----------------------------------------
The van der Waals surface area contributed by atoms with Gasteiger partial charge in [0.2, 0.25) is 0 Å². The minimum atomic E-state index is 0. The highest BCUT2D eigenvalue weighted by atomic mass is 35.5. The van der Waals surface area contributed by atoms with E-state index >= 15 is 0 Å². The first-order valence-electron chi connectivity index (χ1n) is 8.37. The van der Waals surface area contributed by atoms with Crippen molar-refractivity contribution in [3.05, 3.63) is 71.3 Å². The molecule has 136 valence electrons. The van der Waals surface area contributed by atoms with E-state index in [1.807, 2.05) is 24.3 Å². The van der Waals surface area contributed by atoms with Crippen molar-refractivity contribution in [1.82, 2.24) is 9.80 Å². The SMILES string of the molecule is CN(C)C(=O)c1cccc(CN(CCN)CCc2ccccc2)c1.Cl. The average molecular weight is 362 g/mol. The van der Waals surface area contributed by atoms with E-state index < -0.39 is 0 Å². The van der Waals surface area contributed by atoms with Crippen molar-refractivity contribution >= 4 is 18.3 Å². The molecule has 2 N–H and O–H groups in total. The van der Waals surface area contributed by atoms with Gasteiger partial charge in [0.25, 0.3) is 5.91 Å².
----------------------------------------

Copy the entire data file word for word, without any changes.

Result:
The van der Waals surface area contributed by atoms with Gasteiger partial charge in [0.2, 0.25) is 0 Å². The minimum atomic E-state index is 0. The highest BCUT2D eigenvalue weighted by atomic mass is 35.5. The van der Waals surface area contributed by atoms with E-state index >= 15 is 0 Å². The first-order valence-electron chi connectivity index (χ1n) is 8.37. The van der Waals surface area contributed by atoms with Crippen molar-refractivity contribution in [3.05, 3.63) is 71.3 Å². The molecule has 136 valence electrons. The van der Waals surface area contributed by atoms with E-state index in [1.807, 2.05) is 24.3 Å². The van der Waals surface area contributed by atoms with Crippen molar-refractivity contribution in [1.82, 2.24) is 9.80 Å². The SMILES string of the molecule is CN(C)C(=O)c1cccc(CN(CCN)CCc2ccccc2)c1.Cl. The average molecular weight is 362 g/mol. The van der Waals surface area contributed by atoms with E-state index < -0.39 is 0 Å². The van der Waals surface area contributed by atoms with Crippen molar-refractivity contribution >= 4 is 18.3 Å². The molecule has 2 N–H and O–H groups in total. The van der Waals surface area contributed by atoms with Gasteiger partial charge in [0.25, 0.3) is 5.91 Å².